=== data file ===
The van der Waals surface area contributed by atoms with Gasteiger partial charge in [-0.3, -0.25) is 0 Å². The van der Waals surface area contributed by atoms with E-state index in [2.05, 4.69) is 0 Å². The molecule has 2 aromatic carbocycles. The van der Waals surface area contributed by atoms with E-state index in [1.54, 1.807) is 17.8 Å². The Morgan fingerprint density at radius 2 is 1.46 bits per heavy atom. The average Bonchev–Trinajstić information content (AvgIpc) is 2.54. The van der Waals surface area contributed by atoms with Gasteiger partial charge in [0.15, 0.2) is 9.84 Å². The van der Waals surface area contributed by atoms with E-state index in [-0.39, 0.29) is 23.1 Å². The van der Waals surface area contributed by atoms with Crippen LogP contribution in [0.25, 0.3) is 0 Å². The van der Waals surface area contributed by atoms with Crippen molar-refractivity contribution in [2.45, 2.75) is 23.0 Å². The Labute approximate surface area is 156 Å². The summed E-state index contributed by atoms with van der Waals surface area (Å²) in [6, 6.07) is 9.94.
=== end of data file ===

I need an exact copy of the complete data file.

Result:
The van der Waals surface area contributed by atoms with Gasteiger partial charge in [-0.3, -0.25) is 0 Å². The van der Waals surface area contributed by atoms with E-state index in [2.05, 4.69) is 0 Å². The molecule has 2 aromatic carbocycles. The van der Waals surface area contributed by atoms with E-state index in [1.54, 1.807) is 17.8 Å². The Morgan fingerprint density at radius 2 is 1.46 bits per heavy atom. The average Bonchev–Trinajstić information content (AvgIpc) is 2.54. The van der Waals surface area contributed by atoms with Gasteiger partial charge in [0.15, 0.2) is 9.84 Å². The van der Waals surface area contributed by atoms with E-state index in [-0.39, 0.29) is 23.1 Å². The van der Waals surface area contributed by atoms with Crippen LogP contribution in [0.25, 0.3) is 0 Å². The van der Waals surface area contributed by atoms with Crippen molar-refractivity contribution in [2.45, 2.75) is 23.0 Å². The Labute approximate surface area is 156 Å². The summed E-state index contributed by atoms with van der Waals surface area (Å²) in [6, 6.07) is 9.94.